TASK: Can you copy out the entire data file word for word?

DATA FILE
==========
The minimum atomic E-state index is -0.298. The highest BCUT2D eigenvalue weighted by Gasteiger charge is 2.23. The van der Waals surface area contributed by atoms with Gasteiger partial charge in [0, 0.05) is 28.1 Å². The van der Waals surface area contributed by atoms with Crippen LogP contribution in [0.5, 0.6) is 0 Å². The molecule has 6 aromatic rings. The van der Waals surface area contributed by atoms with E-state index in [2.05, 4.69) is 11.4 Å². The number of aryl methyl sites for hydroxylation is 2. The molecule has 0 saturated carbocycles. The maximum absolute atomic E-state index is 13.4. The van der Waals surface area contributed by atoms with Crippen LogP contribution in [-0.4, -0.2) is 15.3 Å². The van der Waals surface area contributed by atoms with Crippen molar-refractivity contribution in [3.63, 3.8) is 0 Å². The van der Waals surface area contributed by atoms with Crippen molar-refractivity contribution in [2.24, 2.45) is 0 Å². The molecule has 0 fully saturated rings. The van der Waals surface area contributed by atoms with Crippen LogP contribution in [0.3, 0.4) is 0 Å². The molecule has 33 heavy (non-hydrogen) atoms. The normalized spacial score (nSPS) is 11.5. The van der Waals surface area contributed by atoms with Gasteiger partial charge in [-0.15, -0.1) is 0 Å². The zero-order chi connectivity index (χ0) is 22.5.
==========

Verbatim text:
The minimum atomic E-state index is -0.298. The highest BCUT2D eigenvalue weighted by Gasteiger charge is 2.23. The van der Waals surface area contributed by atoms with Gasteiger partial charge in [0, 0.05) is 28.1 Å². The van der Waals surface area contributed by atoms with Crippen LogP contribution in [0.5, 0.6) is 0 Å². The molecule has 6 aromatic rings. The van der Waals surface area contributed by atoms with E-state index in [2.05, 4.69) is 11.4 Å². The number of aryl methyl sites for hydroxylation is 2. The molecule has 0 saturated carbocycles. The maximum absolute atomic E-state index is 13.4. The van der Waals surface area contributed by atoms with Crippen LogP contribution in [-0.4, -0.2) is 15.3 Å². The van der Waals surface area contributed by atoms with Crippen molar-refractivity contribution in [3.63, 3.8) is 0 Å². The van der Waals surface area contributed by atoms with Crippen molar-refractivity contribution in [2.24, 2.45) is 0 Å². The molecule has 0 fully saturated rings. The van der Waals surface area contributed by atoms with Crippen LogP contribution in [0.3, 0.4) is 0 Å². The molecule has 33 heavy (non-hydrogen) atoms. The normalized spacial score (nSPS) is 11.5. The van der Waals surface area contributed by atoms with Gasteiger partial charge in [-0.15, -0.1) is 0 Å². The zero-order chi connectivity index (χ0) is 22.5.